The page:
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Blackstone Clarifies And Amplifies Legal Students’ Call To Service

Somewhere out there right now — even as you read this — the future is changing.

It’s changing in dozens of states and on five continents . . . in judges’ chambers and non-profit cubicles . . . in legal conferences and Family Policy Councils . . . in legislature committee rooms and government offices . . . in law school lecture halls and media centers and church foyers.

The Blackstone graduates are hard at work.

This is the 12th summer for the Blackstone Legal Fellowship, a unique leadership training program for first- and second-year law students who have discovered, firsthand, how hostile America’s law schools can be not only to people of faith, but to students inclined to believe that our nation’s laws stem from the authority of the U.S. Constitution — and the wisdom of the exceptional men who composed it.

Blackstone students are themselves academically exceptional; many come from the most prestigious law schools in the country. They often arrive having unwittingly embraced much of the propaganda and disinformation continually promoted on their campuses. That deceptive veil is quickly lifted as they obtain crucial insights that will revise their understanding of law and, for most of them, refocus their professional careers and personal faith for the rest of their lives.

Over a two-week period in early summer, hundreds of these attorneys-to-be absorb an intensive scholarly regimen taught by outstanding lawyers, historians, and professors. These instructors enrich the students’ knowledge of constitutional originalism, religious liberty, and various legal issues and systems — while teaching them to integrate their personal faith with a dynamic legal career.

Then, as summer interns, they take their newfound knowledge onto legal battlefields — across the country and around the world — for six weeks of frontline baptism in the cultural crossfires that are shaping what tomorrow will look like in America and abroad.

What they see and hear and experience firsthand there. . . working out their summer internships among countless law firms and legislators, policy groups and nonprofits, pro-life and pro-family organizations . . . changes them.

You can hear it, in their conversations, when they return for a final week of debriefing and training at summer’s end.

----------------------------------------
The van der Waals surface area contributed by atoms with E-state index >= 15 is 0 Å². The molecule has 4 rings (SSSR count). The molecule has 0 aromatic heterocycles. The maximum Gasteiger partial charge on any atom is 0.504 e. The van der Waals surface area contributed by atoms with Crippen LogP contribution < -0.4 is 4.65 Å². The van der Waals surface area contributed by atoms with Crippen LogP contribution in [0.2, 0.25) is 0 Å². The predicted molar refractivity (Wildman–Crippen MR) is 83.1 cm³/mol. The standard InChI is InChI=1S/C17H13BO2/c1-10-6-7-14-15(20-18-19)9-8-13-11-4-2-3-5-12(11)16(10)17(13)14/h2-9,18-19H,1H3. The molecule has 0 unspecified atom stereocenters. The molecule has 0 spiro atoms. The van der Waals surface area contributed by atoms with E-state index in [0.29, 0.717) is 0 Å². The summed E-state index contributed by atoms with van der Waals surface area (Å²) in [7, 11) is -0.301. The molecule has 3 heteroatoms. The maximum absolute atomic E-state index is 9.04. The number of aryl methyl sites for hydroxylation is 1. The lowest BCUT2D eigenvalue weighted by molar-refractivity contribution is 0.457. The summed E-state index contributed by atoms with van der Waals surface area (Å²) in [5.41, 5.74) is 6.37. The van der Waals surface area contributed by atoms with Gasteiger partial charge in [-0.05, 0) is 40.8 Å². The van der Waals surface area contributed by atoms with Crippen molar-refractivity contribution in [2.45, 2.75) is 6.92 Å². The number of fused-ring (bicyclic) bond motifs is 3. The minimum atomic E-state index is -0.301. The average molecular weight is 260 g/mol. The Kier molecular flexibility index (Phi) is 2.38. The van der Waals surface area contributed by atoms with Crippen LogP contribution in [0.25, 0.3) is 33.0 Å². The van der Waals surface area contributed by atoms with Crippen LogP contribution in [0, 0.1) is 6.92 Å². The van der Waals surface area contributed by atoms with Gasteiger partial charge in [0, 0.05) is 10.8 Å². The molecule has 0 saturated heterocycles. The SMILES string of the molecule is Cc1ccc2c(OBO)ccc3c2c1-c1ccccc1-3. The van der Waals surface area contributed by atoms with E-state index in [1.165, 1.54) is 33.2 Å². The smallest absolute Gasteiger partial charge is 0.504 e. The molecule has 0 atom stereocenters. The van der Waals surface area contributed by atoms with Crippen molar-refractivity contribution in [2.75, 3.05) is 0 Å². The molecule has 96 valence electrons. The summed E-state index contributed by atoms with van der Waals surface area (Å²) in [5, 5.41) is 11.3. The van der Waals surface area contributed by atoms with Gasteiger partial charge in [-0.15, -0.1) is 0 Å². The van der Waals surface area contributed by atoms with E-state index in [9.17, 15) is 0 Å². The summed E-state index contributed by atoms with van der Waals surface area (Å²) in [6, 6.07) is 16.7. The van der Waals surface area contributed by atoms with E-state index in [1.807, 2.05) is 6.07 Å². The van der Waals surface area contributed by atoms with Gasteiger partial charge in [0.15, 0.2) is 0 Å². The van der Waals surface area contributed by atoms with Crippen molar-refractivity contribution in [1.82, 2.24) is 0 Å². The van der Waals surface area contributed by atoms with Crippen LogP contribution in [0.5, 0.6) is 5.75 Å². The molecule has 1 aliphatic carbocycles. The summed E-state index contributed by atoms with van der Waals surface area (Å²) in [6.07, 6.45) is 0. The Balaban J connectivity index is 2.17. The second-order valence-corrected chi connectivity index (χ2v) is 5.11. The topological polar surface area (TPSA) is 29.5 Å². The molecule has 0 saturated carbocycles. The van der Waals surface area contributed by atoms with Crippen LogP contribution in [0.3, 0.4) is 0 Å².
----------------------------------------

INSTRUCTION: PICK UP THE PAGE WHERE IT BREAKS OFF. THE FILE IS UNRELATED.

"I grew up in a culture that compartmentalized a Christian worldview and a Christian lifestyle," says Anthony Sham, who served his 2007 internship at the Mississippi Center for Public Policy. "Living a Christian life did not require actively engaging or reclaiming culture. This view was flipped upside-down after only nine weeks of association with ADF. I personally feel better-equipped to reclaim our fallen culture in all circumstances — legal or otherwise — that may arise."

"God’s purposes are not achieved when Christians sit idly by and watch culture change around them."

Neil Friedrich, 2008 Blackstone Fellow

Alana Hake, who interned in 2006 with Americans United for Life, says Blackstone "renewed my conviction that working for cultural change is not polishing brass on a sinking ship. Victories in the area of pro-life, religious liberty, and family values not only have the potential to preserve individuals’ lives and enable them to hear of salvation, but also to glorify God, as society is reordered bit by bit, according to His design. 

"Remembering that there are others who share my worldview," she says, "gives me as much courage to raise my voice as knowing reasoned arguments for truth."

"My time in Europe offered a sobering glimpse of what the United States could become in 10 years if we don’t act now," says Neil Friedrich, who interned in 2008 with a London pro-life group. "God’s purposes are not achieved when Christians sit idly by and watch culture change around them. A reverence for God’s law demands nothing less than our wholehearted efforts to engage the culture and champion the necessity of a Christian worldview."

That’s a lesson more than a thousand Blackstone interns have taken to heart since 2000. The graduates of the early years are already moving into crucial roles as attorneys working nation-shaping cases . . . filling critical posts in state legal and judicial offices . . . writing for influential legal journals . . . serving with proactive nonprofits . . . sharing what they gleaned from Blackstone in classrooms across the country. Soon, this summer’s interns will join them.

Not only do these young people now know more about their calling and the Constitution, they know that they are not alone. Together, they are changing campuses, communities, and a nation’s legal landscape — transforming America and impacting a world, one person, one case at a time.

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